Yesterday, 06:15 PM
You can know this is terrible advice because they are told to do it in the hospital. You would need a crystal ball to know a mother is going to have supply issues in the first couple of days after birth.
To be fair to hospital staff, sometimes moms are told to pump in the moment (due to poor latch, poor gain, what have you) and then mom is never told to STOP pumping. This is because follow up care for lactation issues is even more abysmal than the care available in the hospital.
I also think that hospitals care about statistics, and they want the stat of "This (high) percentage of mothers who came in wanting to nurse left the hospital nursing." So sometimes hospital based lactation support is under pressure to throw every idea imaginable at a mom, including some "just in case" pumping, because they see the mom only briefly and there is no follow up plan. The flip side of this situation is the mom who is getting no help with latch pain or her other concerns because baby is at least latching and the hospital can count her as a breastfeeding success, even if she stops nursing a week later with horrendously injured nipples.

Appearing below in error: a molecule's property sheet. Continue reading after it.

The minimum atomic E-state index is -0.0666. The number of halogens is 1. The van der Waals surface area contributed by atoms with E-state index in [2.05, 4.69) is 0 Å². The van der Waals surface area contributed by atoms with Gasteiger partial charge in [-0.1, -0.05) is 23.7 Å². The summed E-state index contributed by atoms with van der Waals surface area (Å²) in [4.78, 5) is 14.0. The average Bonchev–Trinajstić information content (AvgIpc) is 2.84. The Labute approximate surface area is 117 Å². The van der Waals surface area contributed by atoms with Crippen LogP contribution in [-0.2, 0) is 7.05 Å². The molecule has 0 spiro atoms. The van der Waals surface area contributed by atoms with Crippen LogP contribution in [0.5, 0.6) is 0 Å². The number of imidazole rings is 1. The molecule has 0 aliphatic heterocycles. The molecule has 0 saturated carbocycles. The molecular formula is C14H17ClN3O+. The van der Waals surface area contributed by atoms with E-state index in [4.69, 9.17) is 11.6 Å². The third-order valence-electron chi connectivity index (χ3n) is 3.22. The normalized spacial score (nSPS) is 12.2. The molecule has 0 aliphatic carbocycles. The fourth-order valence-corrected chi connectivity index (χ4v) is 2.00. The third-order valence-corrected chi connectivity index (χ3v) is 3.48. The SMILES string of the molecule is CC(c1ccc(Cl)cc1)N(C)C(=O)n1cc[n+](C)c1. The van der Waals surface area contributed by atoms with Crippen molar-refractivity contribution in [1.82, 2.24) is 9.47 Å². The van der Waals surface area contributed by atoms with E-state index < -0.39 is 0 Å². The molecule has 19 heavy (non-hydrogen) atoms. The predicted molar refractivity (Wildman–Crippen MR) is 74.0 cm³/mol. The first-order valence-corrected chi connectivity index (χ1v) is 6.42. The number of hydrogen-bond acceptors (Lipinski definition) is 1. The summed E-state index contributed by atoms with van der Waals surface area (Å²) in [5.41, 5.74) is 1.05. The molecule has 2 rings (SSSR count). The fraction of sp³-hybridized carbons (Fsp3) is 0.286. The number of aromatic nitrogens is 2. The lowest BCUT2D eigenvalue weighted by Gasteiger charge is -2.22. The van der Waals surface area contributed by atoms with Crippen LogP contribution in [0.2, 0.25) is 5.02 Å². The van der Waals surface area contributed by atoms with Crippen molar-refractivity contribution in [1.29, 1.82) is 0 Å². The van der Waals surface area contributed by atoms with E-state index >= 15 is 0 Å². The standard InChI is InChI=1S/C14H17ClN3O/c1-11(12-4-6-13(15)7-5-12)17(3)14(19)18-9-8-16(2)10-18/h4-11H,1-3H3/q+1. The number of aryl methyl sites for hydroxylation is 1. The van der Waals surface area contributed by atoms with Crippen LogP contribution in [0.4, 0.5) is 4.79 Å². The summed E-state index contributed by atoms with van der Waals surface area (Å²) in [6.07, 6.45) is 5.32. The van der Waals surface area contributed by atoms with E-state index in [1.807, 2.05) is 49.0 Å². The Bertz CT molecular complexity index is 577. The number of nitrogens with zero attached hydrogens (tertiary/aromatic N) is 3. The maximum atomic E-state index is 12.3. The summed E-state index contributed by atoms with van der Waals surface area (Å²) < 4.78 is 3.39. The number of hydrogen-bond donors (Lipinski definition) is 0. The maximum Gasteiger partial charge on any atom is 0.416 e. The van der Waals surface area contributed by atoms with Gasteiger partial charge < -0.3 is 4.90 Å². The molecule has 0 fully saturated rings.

Fear of inadequate milk production is epidemic among breastfeeding mothers and has been for a very long time. I blame formula companies for this.
And frankly, pump manufacturers could do a way better job of explaining to moms who and who does not need to pump.